Prop pitch X RPM X 60 ÷ 12 ÷ 5280
The last column is just a copy of the amps just so I can easily see them next to the other 2 columns.
Next, you want to sort the data according to the RPM/amp. Using MS Office, this is done by highlighting all the data as shown:
On the data tab, click on the sort button:
In the sort dialog box, select sort by (whatever column your RPM/amp data is in) and order values from largest to smallest and hit OK:
Now the data looks like this. NOTE: I highlighted a few things:
A few things I highlighted:
- In the last 3 columns, I highlighted the the best in each with green text and the worst with red text.
- In the theoretical velocity column, I highlighted a few of the motors that stood out (to me at least! See the Analysis below): Light green are runners up and dark green is the winner.
Although it is the most important attribute, there is more to motor selection than just the RPMs per amp. The next significant aspect is the theoretical velocity. You could have a large amount of RPMs per amp, but what if the motor is only drawing 3 amps? It might be efficient, but also very slow. So what I like to do is go down the velocity column and highlight the ones that have a nice bump in speed. Generally, it’s only worth going halfway down this column since, by the time you are halfway down, the amp draw is getting to be a little too much.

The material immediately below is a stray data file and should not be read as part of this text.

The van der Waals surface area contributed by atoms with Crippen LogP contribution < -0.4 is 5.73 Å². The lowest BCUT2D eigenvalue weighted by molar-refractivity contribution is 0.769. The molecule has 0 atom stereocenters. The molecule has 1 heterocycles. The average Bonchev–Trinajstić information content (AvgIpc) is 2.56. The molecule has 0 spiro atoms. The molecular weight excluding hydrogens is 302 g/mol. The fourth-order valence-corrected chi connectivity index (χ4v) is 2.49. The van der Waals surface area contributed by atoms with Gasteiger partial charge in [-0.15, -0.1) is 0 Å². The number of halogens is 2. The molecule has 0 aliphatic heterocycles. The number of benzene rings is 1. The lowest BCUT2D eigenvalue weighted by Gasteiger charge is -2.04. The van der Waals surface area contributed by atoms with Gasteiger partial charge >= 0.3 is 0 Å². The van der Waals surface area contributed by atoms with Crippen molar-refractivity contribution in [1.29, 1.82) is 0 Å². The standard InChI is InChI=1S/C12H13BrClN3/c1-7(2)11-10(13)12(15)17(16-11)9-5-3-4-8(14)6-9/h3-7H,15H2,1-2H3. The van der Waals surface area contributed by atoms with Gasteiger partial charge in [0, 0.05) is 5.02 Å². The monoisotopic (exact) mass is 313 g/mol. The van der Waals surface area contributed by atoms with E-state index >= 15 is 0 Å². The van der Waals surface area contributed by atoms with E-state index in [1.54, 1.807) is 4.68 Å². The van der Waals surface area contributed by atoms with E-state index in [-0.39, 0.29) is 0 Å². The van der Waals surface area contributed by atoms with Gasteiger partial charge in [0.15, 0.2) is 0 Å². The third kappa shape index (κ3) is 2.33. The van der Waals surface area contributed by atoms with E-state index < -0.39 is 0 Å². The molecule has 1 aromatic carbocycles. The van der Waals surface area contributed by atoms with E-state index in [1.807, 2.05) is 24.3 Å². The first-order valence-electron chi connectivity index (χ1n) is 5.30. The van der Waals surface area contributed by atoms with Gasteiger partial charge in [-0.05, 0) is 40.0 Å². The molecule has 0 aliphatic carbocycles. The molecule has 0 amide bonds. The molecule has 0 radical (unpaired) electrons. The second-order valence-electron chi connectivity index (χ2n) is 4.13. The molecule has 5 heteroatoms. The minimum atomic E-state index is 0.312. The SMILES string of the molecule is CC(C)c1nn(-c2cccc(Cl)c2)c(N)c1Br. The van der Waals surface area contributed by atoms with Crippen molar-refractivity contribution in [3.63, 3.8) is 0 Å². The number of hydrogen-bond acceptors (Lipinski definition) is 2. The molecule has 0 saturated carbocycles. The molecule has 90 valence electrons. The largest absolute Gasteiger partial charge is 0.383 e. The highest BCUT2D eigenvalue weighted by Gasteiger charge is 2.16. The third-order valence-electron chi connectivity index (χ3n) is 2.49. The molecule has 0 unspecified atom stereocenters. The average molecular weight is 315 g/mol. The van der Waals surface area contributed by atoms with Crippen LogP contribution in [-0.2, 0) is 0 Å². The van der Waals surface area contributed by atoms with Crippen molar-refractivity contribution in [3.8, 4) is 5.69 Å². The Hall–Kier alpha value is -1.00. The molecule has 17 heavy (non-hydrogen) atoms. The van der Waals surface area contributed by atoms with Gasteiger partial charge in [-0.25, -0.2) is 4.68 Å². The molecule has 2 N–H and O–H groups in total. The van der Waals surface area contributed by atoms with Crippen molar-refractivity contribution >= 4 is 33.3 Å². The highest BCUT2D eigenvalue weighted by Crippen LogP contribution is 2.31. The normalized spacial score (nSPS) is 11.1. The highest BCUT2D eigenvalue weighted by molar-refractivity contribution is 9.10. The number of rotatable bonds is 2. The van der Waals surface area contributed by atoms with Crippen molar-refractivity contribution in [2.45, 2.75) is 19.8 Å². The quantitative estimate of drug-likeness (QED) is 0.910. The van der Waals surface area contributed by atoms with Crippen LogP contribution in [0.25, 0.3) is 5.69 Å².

The Emax RS2306 2400kv, Cobra Champion 2207 2450kv, and EFAW 2407R 2500kv are all very, very close. The Emax falls short 4.5mph of the other 2 motors, but they require 10.2% more amps to gain 3.6% more speed. However, both the Cobra and EFAW have over 100g more thrust than the Emax. But still, they need 10.2% more amps to gain 9.2% (for the Cobra, 8.5% for the EFAW) in thrust. Very close.
Why the Cobra?
There is one more thing to consider. In the Drone Physics series, I talked about the role thrust plays. Since thrust only offsets the force of drag, thrust becomes less important the more aerodynamic your quad is. So, in summary, this is how I would choose:
- For an aerodynamic quad, the Emax. Is it enough of a difference to ditch my Cobra motors? No.
- For an everyday freestyle quad, the Cobras. And truthfully, the difference between the Cobra and EFAW is negligible so either one would be good.
What If I Don’t Care About Speed?
Then simply choose a motor that is higher on the RPM/amp column and don’t pay attention (or pay very little attention) to the theoretical velocity column. According to the data here, the F80 is the champion. But… in this case, it would also be helpful to compare motor weight since the Sunnysky is so close to the F80 in terms of efficiency. The Sunnysky weighs in at 29.9g while the F80 is 42g. But (#2) the F80 puts out 53g more thrust.